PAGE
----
"The U.S. should lead efforts to support the moderate Syrian armed and political opposition," Casey wrote in a blog on The Huffington Post on May 1. He said the U.S. should consider "cruise missile strikes on Syrian Air Force planes as they sit on the tarmac," as well as potentially using "Patriot missile batteries to provide cover for Syrians ... who are subjected to SCUD missile attacks."
The Coalition for a Democratic Syria also pressed its case on Capitol Hill recently, organizing a National Advocacy Day for Syria on April 25. Syrian Americans from across the country traveled to Washington to lobby members of Congress to support parallel bills in the House and Senate that call on the U.S. to provide increased aid, training and resources to the Syrian rebels.
"We visited lawmakers who have significant Syrian-American populations in their districts, and who we hoped would listen to the voices of their constituents," said Jason Hunt, a research fellow at the Syrian American Council, one of the participating groups.
"It's not something we'd been planning to do," Hunt said. But with the White House's revelation regarding chemical weapons pushing Syria to the forefront of the news cycle, he said, "we decided to strike while the iron was hot."
During their day of meetings, which Hunt said included visits with lawmakers from California, Texas and Northern Virginia, the citizen activists asked House lawmakers to back the Free Syria Act, a bill that would allow the U.S. to send military supplies to the rebels. The day after Democratic Rep. Jim Moran's Syrian-American constituents visited his office in Washington, the 12-term Virginia congressman signed on as the fourth co-sponsor of the bill.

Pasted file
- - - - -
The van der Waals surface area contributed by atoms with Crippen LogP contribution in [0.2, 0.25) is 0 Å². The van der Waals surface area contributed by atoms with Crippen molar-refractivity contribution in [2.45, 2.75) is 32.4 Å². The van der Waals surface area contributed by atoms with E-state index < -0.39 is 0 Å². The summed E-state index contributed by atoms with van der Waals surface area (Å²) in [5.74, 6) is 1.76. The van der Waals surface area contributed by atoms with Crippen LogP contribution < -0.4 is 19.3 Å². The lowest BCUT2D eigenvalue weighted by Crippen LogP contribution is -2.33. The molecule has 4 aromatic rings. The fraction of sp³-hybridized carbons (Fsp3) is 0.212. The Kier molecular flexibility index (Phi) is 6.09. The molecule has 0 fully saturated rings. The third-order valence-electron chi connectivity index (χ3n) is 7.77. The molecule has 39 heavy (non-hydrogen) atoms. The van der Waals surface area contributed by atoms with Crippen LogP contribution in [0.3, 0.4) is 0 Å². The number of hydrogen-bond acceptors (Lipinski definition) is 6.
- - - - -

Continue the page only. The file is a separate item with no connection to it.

A Senate bill similar to the Free Syria Act was introduced in March by Pennsylvania Democrat Bob Casey and Florida Republican Marco Rubio, and is also working its way through committee with five co-sponsors. The Senate legislation, titled the Syria Democratic Transition Act, places more emphasis on humanitarian assistance, as opposed to military aid, than the House bill.
"Casey made it clear when we met with him that the bill doesn't go as far as he might have wanted to in terms of military aid," said Hunt, "but this is what he thought would stand the best chance of passing the Senate."
Both Hunt and the SSG's Layman said their groups have had more success getting their message to the White House -- where foreign policy decisions are ultimately made -- through contacts on Capitol Hill or officials at the State Department. Members of the Coalition for a Democratic Syria have a meeting with State Department officials every other Thursday to discuss the ongoing situation. Though the SSG and the Coalition for a Democratic Syria aren't specifically collaborating on any projects, Hunt described the groups as "two sides of the same coin."